Carson Valley School
In 1907, Robert N. Carson, a childless Philadelphia trolley magnate, provided five million dollars to establish a decentralized rural children’s village for the benefit and education of poor, white, healthy girls. Carson fixed the ages at which girls could be admitted and graduate into the community and insisted that the college avoid the appearance of charity, that the girls be trained as individuals, that they not be dressed uniformly, that they are given a practical English education, and that those who were capable and so desired to be trained in music and the arts.
Elsa Ueland (1888–1980), President of Carson School from 1917-1960, established a program of education that brought fame to the institution. Ueland established a model of progressive education that included academic and vocational training enhanced by studies in art, music, dance and drama. Multi-disciplinary teams of professionals acknowledged creative play as fundamental to children’s well-being while focusing on the psychological understanding of children’s growth and development. The residential school’s curriculum of academic, social and vocational skills was far advanced of the public schools at this time. Carson School represented a new wave – when charity developed into social service and children were respected as individuals. The flexibility, focus on expert service and appreciation of individuality fostered in 1917 continue at CVCA today.
Carson Valley School began providing treatment foster care services, a community-based alternative to the institutional care of children and youth in the mid-1980s. Within the program, specially trained, highly skilled foster parents implement individualized treatment plans which focus on teaching children and youth social, emotional, daily living and educational skills. Treatment foster homes are located throughout the city of Philadelphia and surrounding counties. The children and youth served attend their neighborhood schools, receive health care in their neighborhoods and participate in cultural, religious and recreational activities in the neighborhoods in which they reside.
Children's Aid Society of Montgomery County
Children's Aid Society was founded in 1885 as a foster placement and adoption agency, serving multiple counties in Pennsylvania, and providing specialized social services to neglected and abused children in and out of the home. Headquartered on DeKalb Street in Norristown, Pennsylvania, Children’s Aid Society grew to be a provider of foster care, adoption, and family focused services in Philadelphia and suburban counties.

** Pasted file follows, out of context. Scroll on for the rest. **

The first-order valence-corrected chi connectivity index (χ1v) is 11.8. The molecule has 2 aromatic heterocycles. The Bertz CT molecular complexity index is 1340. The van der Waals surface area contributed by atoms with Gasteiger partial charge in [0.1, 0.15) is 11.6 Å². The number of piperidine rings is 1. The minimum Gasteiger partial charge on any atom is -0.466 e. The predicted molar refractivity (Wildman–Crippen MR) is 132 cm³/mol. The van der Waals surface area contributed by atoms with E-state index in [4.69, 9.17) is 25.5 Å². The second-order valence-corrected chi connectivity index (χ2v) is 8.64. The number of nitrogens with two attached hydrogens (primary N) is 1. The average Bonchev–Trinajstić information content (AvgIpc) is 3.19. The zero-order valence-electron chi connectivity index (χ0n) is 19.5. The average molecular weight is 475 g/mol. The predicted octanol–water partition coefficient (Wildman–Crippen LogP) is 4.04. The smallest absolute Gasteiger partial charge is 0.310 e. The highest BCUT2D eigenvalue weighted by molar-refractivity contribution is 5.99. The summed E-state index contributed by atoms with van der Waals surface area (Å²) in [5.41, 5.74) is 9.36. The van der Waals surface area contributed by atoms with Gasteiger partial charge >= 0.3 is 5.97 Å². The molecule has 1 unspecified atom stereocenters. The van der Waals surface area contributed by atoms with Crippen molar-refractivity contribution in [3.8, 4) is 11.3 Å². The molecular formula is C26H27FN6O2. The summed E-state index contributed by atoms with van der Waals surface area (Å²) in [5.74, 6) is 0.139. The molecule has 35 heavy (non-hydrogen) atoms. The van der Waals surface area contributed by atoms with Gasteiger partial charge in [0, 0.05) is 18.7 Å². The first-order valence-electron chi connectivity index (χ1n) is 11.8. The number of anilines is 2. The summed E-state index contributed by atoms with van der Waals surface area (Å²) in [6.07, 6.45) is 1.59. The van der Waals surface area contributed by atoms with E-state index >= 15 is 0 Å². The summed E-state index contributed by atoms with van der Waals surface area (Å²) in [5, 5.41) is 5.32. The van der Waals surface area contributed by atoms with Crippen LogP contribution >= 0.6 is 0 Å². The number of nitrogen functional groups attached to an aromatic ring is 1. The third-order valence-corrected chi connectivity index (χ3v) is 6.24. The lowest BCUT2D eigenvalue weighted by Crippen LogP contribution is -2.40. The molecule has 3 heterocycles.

Children’s Aid Society also merged with Helpline Center, Incorporated of Lansdale, Pennsylvania, in the 1990s. Helpline Center was established as a community counseling agency for children and their families closely affiliated with Children and Youth Services and the Department of Juvenile Probation of Montgomery County. This merger, expanded the community outreach of Children’s Aid Society by adding drug and alcohol outpatient services, crisis counseling and in-school prevention services. The connection to communities was continued and strengthened following the merger of Carson Valley School and Children’s Aid Society in 2008 to become Carson Valley Children’s Aid (CVCA). Currently, more than 5,000 children, youth and families are served in the following locations: Allegheny West, Logan Olney, New Covenant, Norristown and the CVCA main campus in Flourtown.
Carson Valley Children's Aid
Carson Valley School and Children’s Aid Society merged in 2008 establishing the combined entity, Carson Valley Children’s Aid (CVCA), as a foremost provider of services for children, youth and families. Currently, CVCA provides a full range of services, including behavioral health, out of home care, prevention, intervention and education in Philadelphia and Montgomery counties. CVCA's services are designed to support children, youth and families along a continuum of interventions that acknowledge both the strengths and needs of individuals, engages them in a shared plan for their lives and partners with them to identify and explore meaningful choices as they consider a future that is focused not simply on surviving, but one that is about thriving.